Gus E. Other Medicine Sentenced in U.S. District Cour
Bill Mercer, United States Attorney for the District of Montana, announced today that during a federal court session in Billings, on January 8, 2009, before Chief U.S. District Judge Richard F. Cebull, GUS E. OTHER MEDICINE, a 25-year-old resident of Crow Agency, appeared for sentencing. OTHER MEDICINE was sentenced to a term of:
- Prison: 30 months
- Special Assessment: $100
- Supervised Release: 3 years
OTHER MEDICINE was sentenced in connection with his guilty plea to felony child abuse.
In an Offer of Proof filed by the United States, the government stated it would have proved at trial the following:
On January 24, 2008, school personnel noticed prominent bruises and abrasions on A.L.C.'s face, head, ears and neck. He was questioned about the bruises and abrasions, to which he replied that he had "fallen out of bed." After further questioning, A.L.C. revealed that he had been struck with a belt by his step-father, OTHER MEDICINE, at their home.
The victim was then examined by the school nurse, and further bruises and abrasions were discovered on his back and legs. The Montana Department of Family Services was notified and a social worker arrived to take A.L.C. to the Hardin Clinic for further examination. During the examination, the doctor documented large contusions on the victim's legs, hips and buttocks, which were inconsistent with non-accidental trauma.
On February 20, 2008, agents conducted an interview with the victim's mother. She stated that on the evening of January 23, 2008, OTHER MEDICINE lost his temper with A.L.C. and struck him with a belt several times. She further disclosed that OTHER MEDICINE had been spanking and/or striking A.L.C. with a belt on average of two times per week since November of 2007.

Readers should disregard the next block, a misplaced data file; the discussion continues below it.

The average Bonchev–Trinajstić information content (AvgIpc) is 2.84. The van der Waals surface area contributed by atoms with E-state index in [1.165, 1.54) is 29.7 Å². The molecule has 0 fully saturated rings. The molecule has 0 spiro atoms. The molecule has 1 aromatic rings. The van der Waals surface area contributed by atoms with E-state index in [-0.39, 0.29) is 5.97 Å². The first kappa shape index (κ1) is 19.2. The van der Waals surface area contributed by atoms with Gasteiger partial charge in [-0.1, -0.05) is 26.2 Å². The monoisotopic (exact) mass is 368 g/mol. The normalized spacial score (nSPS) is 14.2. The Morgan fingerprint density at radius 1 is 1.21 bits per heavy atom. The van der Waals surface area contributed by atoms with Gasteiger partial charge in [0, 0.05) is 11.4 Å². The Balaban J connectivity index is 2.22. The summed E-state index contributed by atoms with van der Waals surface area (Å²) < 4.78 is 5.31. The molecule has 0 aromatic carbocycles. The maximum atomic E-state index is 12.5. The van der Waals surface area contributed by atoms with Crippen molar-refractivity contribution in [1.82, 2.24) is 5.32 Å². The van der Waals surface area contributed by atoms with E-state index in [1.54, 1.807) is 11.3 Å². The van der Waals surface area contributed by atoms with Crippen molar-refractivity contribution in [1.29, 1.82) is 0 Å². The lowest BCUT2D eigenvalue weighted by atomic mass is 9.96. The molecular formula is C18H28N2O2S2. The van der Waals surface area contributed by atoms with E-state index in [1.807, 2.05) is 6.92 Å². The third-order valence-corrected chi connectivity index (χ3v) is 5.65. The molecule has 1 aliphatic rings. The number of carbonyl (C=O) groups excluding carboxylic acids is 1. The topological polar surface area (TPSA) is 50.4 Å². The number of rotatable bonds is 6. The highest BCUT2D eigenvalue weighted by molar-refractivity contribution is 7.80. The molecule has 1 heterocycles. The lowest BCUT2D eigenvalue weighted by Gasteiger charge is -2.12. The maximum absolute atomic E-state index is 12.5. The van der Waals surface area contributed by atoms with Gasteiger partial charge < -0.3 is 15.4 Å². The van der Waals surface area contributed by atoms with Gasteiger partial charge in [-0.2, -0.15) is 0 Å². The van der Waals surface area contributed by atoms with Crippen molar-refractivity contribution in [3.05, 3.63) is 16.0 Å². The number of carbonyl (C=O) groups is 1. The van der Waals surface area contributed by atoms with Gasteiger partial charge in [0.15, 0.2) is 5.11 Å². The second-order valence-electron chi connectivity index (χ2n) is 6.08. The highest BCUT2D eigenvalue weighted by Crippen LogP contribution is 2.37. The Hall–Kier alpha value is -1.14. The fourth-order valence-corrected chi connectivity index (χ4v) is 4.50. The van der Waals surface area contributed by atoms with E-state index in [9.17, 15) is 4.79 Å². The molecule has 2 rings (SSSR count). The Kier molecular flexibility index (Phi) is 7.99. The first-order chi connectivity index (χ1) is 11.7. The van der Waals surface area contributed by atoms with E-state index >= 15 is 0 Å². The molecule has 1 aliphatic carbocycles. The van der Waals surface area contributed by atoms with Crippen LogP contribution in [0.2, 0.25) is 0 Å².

Further substantiating the case, during a more recent medical examination at the Billings Clinic, A.L.C. disclosed that OTHER MEDICINE had picked him up by his throat and threw him up against a wall, putting a hole in the wall. Agents went to OTHER MEDICINE'S home and photographed numerous holes in the walls.
Because there is no parole in the federal system, the "truth in sentencing" guidelines mandate that OTHER MEDICINE will likely serve all of the time imposed by the court. In the federal system, OTHER MEDICINE does have the opportunity to earn a sentence reduction for "good behavior." However, this reduction will not exceed 15% of the overall sentence.
Assistant U.S. Attorney Lori Harper Suek prosecuted the case for the United States.
The investigation was a cooperative effort between the Federal Bureau of Investigation and the Bureau of Indian Affairs.